• Why Life Insurance Will Always Matter in Estate Planning

    With or without the estate tax, it addresses several key priorities.

     

    Provided by MidAmerica Financial Resources

     

     

    Every few years, predictions emerge that the estate tax will sunset. Even if it does, that will not remove the need for life insurance in estate planning. Why? The reasons are numerous.

      

    You can use life insurance proceeds to equalize inheritances. If sizable, illiquid assets make it difficult to leave the same amount of wealth to each heir, then the cash from a life insurance death benefit may financially compensate.

     

    You can plan for a life insurance payout to replace assets gifted to charity. You often see this move in the planning of charitable remainder trusts (CRTs).

     

    People use CRTs to accomplish three objectives. One, they can remove an asset from their taxable estate by placing it into the CRT. Two, they can derive a retirement income stream from the trust’s invested assets. Three, upon their death, they can donate a percentage of the assets left in the CRT to charities or non-profit organizations.1

      

    When a CRT is fashioned, an irrevocable life insurance trust (ILIT) is often created to complement it. The life insurance trust can be funded with income from the invested assets in the CRT and tax savings realized at the CRT’s creation. (The trustor can take an immediate charitable income tax deduction in the year that an appreciated asset is transferred into the CRT.) Basically, the value of the life insurance death benefit makes up for the loss of the CRT assets bound for charity.1

      

    Life insurance can help business owners with succession. It can fund buy-sell agreements to help facilitate a transfer of ownership, regardless of how an owner or co-owner leaves a company. It can also insure key employees – the policy can help the business attract and retain first-rate managers and creatives, and its death benefit could help lessen financial hardship if the employee unexpectedly passes away.2

     

    Life insurance products can also figure into executive benefits. Indeed, corporate-owned life insurance is integral to supplemental executive retirement plans (SERPs), the varieties of which include bonus plans and non-qualified deferred compensation arrangements.3

        

    Lastly, a life insurance policy death benefit transfers quickly to a beneficiary. The funds are paid out within weeks, even days. A beneficiary form directs the process, rather than a will – so the asset distribution occurs apart from the public scrutiny of probate. Life insurance is also a backbone of trust planning, and assets held inside a trust can be distributed directly to heirs by a trustee according to trust terms, privately and away from predators and creditors.4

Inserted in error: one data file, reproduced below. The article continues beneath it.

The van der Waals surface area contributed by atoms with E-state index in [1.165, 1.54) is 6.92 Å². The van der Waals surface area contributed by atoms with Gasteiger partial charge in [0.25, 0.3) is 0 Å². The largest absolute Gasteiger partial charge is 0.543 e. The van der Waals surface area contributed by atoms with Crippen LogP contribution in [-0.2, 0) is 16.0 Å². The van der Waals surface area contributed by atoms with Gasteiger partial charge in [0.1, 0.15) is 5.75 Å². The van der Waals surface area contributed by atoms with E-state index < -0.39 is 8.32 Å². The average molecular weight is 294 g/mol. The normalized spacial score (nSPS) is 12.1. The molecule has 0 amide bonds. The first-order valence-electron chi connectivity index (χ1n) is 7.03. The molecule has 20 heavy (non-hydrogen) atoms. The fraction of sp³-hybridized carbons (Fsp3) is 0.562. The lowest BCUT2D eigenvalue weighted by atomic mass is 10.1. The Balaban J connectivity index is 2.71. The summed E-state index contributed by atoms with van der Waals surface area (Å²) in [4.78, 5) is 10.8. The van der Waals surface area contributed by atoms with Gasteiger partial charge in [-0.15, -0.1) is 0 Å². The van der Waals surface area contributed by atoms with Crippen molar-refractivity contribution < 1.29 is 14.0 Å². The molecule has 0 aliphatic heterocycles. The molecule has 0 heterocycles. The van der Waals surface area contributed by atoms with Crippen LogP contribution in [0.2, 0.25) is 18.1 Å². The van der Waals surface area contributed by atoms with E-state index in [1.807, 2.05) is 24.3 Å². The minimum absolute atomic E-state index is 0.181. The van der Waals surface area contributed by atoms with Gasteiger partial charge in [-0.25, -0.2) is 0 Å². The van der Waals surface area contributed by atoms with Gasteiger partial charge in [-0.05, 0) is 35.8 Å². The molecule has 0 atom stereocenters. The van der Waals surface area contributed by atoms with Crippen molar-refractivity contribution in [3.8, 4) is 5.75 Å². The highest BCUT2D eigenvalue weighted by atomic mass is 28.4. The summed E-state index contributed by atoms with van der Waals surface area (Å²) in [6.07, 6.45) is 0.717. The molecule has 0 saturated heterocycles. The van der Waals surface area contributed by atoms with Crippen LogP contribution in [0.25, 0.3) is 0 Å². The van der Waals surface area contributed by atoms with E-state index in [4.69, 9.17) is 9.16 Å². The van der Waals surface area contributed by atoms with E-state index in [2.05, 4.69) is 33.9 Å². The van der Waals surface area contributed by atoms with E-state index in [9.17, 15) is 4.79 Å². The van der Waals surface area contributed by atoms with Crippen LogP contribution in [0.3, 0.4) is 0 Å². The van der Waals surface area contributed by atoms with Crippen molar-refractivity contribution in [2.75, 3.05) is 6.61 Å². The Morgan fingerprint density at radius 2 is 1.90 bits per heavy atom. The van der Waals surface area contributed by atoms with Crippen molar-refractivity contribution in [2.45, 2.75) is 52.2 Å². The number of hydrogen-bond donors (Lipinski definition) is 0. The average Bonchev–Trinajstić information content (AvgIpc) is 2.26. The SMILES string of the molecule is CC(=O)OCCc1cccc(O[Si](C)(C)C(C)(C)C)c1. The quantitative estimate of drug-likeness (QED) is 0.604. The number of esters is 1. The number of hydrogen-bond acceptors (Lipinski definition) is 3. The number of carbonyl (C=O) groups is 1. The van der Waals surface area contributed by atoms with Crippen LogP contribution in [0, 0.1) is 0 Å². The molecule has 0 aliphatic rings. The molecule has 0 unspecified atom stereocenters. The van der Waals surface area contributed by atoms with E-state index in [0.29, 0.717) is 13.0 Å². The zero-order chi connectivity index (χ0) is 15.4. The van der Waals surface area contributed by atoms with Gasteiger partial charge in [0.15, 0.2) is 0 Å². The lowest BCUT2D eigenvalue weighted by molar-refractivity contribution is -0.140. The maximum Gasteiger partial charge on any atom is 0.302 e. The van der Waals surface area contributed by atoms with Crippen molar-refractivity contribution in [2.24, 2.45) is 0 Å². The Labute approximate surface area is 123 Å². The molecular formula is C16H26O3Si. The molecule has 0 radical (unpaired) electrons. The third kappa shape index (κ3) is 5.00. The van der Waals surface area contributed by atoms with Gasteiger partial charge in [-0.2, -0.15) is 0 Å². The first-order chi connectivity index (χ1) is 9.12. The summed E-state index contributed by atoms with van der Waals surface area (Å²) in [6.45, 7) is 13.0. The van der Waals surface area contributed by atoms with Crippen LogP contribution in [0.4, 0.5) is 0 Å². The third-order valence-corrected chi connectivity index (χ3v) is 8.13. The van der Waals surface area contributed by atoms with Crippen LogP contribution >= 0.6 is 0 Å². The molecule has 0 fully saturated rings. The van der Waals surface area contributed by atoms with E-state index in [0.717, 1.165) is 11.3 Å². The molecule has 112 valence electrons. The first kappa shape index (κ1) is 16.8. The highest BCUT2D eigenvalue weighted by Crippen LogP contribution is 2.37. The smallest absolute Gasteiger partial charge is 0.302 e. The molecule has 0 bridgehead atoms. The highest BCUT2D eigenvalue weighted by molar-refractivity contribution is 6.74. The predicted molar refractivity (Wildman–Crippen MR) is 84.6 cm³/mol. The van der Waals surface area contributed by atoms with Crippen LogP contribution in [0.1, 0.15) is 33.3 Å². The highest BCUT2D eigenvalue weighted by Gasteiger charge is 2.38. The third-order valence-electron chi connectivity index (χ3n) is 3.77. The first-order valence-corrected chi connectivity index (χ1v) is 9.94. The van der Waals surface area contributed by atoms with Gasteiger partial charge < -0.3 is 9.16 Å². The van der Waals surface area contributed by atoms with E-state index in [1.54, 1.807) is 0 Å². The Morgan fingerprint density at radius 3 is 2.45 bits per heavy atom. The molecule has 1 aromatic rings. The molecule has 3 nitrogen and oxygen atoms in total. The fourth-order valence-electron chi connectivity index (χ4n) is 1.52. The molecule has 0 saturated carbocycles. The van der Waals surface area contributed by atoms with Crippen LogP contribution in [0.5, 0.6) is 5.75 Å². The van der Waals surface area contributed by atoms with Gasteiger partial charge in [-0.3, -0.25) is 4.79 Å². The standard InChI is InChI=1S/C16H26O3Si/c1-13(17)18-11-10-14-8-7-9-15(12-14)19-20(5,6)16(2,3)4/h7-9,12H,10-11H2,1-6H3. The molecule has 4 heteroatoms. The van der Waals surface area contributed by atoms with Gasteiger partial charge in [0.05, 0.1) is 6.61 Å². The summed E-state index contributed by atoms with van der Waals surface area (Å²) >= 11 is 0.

MidAmerica Financial Resources may be reached at 618.548.4777 or greg.malan@lpl.com

     

    This material was prepared by MarketingPro, Inc., and does not necessarily represent the views of the presenting party, nor their affiliates. This information has been derived from sources believed to be accurate. Please note - investing involves risk, and past performance is no guarantee of future results. The publisher is not engaged in rendering legal, accounting or other professional services. If assistance is needed, the reader is advised to engage the services of a competent professional. This information should not be construed as investment, tax or legal advice and may not be relied on for the purpose of avoiding any Federal tax penalty. This is neither a solicitation nor recommendation to purchase or sell any investment or insurance product or service, and should not be relied upon as such. All indices are unmanaged and are not illustrative of any particular investment.

       

    Citations.

    1 - estateplanning.com/Understanding-Charitable-Remainder-Trusts/ [3/28/16]

    2 - quotacy.com/protecting-the-future-of-your-business/ [8/17/16]

    3 - nationwide.com/supplemental-executive-retirement.jsp [11/9/17]

    4 - forbes.com/sites/markeghrari/2017/05/30/pass-on-your-assets-wisely-how-to-choose-the-right-beneficiaries/ [5/30/17]

     

  • Refrain from Tapping Your Retirement Funds

    Resist the temptation. Your future self will thank you.

     

    Provided by MidAmerica Financial Resources

     

     

    Retirement accounts are not bank accounts. Nor should they be treated as such. When retirement funds are drawn down, they impede the progress of retirement planning, even if the money is later restored. 

     

    In a financial crush, a retirement account may seem like a great source of funds. It is often much larger than a savings account; it is technically not a liquid asset, but it can easily be mistaken for one.